A phosphodiesterase (PDE) is any enzyme that breaks a phosphodiester bond. Usually, people speaking of phosphodiesterase are referring to cyclic nucleotide phosphodiesterases, which have great clinical significance and are described below. However, there are many other families of phosphodiesterases, including phospholipases C and D, autotaxin, sphingomyelin phosphodiesterase, DNases, RNases, and restriction endonucleases (which all break the phosphodiester backbone of DNA or RNA), as well as numerous less-well-characterized small-molecule phosphodiesterases.
The cyclic nucleotide phosphodiesterases comprise a group of enzymes that degrade the phosphodiester bond in the second messenger molecules cAMP and cGMP. They regulate the localization, duration, and amplitude of cyclic nucleotide signaling within subcellular domains. PDEs are therefore important regulators of signal transduction mediated by these second messenger molecules.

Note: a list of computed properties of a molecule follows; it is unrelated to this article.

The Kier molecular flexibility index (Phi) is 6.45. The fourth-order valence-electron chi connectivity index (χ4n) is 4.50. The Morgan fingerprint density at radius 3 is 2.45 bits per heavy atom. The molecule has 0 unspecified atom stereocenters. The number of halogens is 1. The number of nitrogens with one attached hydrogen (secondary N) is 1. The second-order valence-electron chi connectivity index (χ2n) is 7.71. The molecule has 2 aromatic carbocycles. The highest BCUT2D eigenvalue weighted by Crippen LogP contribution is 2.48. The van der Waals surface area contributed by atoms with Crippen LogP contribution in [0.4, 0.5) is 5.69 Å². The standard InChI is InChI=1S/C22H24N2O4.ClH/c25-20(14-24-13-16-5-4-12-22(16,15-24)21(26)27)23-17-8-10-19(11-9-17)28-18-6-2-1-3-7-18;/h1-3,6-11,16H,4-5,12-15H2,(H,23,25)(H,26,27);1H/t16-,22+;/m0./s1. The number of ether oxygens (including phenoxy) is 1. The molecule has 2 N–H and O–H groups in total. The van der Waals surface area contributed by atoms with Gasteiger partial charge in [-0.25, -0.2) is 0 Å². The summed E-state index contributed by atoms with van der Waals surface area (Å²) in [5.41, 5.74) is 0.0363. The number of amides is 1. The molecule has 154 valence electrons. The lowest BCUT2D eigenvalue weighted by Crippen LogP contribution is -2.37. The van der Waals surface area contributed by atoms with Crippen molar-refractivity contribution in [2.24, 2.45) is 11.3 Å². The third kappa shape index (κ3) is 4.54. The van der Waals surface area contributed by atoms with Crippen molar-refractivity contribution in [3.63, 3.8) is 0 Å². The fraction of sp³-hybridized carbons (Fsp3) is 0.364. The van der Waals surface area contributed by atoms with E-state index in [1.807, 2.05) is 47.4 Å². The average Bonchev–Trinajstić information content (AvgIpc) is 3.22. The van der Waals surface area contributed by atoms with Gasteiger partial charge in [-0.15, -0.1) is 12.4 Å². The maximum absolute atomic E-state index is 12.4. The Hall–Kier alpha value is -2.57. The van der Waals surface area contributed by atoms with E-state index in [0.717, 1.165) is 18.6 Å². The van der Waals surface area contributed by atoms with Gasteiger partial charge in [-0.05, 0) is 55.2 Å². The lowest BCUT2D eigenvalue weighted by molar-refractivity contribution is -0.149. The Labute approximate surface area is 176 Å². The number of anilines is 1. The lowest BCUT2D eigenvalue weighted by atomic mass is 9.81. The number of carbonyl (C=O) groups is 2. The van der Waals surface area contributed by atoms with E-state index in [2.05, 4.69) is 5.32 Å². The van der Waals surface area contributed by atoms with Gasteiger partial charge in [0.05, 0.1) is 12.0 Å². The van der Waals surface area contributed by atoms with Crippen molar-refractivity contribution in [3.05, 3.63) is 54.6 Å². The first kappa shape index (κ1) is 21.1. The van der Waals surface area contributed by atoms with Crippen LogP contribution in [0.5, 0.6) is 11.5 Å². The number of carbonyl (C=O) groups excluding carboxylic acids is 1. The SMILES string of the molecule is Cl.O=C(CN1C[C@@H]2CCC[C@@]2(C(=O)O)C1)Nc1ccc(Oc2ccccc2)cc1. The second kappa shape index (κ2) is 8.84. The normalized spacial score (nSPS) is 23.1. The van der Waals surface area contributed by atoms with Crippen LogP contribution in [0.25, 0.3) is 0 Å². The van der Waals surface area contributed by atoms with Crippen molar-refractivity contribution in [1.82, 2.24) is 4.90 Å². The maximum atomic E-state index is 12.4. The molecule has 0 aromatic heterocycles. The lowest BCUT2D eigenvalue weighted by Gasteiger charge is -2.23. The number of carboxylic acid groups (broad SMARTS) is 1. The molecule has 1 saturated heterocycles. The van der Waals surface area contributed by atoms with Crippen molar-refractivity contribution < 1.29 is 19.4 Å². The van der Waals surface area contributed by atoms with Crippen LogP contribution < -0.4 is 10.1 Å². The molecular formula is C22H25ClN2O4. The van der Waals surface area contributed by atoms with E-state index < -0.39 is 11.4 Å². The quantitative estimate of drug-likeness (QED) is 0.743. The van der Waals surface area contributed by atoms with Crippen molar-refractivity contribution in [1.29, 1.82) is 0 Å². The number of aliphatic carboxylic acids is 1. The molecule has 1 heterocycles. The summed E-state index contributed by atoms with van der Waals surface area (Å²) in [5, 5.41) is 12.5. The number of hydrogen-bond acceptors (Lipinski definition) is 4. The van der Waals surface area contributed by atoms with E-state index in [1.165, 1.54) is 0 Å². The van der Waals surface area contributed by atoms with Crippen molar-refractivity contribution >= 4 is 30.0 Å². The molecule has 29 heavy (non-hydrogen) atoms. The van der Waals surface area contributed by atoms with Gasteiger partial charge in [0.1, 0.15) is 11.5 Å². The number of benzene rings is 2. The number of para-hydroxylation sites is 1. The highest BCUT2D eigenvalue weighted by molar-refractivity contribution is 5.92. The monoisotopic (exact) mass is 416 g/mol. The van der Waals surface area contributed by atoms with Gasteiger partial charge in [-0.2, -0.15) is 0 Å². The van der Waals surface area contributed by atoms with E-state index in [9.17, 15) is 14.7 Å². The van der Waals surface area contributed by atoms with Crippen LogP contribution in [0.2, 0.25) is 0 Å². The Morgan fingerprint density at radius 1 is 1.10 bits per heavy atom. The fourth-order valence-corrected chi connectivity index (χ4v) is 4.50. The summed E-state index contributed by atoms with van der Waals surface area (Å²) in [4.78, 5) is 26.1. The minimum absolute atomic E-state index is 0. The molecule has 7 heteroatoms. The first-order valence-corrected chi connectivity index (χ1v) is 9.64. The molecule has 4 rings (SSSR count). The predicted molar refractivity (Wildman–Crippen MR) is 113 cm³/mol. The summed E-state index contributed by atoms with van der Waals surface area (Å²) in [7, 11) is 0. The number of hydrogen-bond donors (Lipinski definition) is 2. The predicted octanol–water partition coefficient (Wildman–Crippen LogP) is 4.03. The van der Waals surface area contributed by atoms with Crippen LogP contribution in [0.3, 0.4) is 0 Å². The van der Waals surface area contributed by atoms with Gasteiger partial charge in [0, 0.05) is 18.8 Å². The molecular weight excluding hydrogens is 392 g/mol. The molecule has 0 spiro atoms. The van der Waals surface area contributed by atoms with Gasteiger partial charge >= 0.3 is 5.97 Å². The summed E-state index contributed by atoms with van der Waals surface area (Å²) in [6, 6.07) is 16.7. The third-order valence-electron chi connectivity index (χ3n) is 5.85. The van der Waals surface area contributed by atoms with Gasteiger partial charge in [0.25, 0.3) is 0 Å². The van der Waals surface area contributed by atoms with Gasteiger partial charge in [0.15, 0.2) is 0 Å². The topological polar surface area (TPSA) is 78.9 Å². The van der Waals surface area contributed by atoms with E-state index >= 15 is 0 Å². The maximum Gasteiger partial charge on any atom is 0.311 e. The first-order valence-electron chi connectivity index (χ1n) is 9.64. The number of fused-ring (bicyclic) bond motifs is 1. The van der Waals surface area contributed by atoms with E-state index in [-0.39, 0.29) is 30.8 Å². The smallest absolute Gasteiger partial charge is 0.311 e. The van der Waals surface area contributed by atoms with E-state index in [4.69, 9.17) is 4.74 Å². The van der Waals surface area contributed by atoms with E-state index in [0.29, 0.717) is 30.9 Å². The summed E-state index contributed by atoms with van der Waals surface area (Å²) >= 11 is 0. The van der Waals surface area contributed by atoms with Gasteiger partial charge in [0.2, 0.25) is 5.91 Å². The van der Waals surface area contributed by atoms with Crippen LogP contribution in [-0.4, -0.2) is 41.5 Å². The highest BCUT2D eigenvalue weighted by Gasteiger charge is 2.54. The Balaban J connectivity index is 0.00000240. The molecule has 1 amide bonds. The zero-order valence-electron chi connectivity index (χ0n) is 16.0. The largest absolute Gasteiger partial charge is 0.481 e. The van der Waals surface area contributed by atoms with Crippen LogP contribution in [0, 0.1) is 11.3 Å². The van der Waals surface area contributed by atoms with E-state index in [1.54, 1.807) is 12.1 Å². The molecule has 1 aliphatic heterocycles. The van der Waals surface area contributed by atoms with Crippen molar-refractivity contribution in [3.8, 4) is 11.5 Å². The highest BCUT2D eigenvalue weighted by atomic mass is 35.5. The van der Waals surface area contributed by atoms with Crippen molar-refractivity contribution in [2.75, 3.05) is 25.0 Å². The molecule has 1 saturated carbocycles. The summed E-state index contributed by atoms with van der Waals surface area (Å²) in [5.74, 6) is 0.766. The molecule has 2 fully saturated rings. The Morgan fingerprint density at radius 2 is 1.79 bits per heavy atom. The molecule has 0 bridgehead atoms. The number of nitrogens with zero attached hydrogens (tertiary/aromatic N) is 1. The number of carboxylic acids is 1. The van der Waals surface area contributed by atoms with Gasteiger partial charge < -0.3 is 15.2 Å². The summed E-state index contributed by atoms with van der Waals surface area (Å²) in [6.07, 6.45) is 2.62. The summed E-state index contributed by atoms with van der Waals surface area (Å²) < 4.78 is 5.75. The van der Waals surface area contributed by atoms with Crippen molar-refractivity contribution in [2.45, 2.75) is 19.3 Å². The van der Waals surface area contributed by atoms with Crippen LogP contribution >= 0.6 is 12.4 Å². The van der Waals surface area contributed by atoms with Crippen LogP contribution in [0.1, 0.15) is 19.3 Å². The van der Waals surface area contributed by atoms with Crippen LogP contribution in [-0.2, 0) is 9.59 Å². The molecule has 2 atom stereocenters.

These multiple forms (isoforms or subtypes) of phosphodiesterase were isolated from rat brain using polyacrylamide gel electrophoresis in the early 1970s and were soon afterward shown to be selectively inhibited by a variety of drugs in brain and other tissues.
The potential for selective phosphodiesterase inhibitors to be used as therapeutic agents was predicted in the 1970s. This prediction has now come to pass in a variety of fields (e.g. Viagra as a PDE5 inhibitor and Rolipram as a PDE4 inhibitor ).
Nomenclature and classification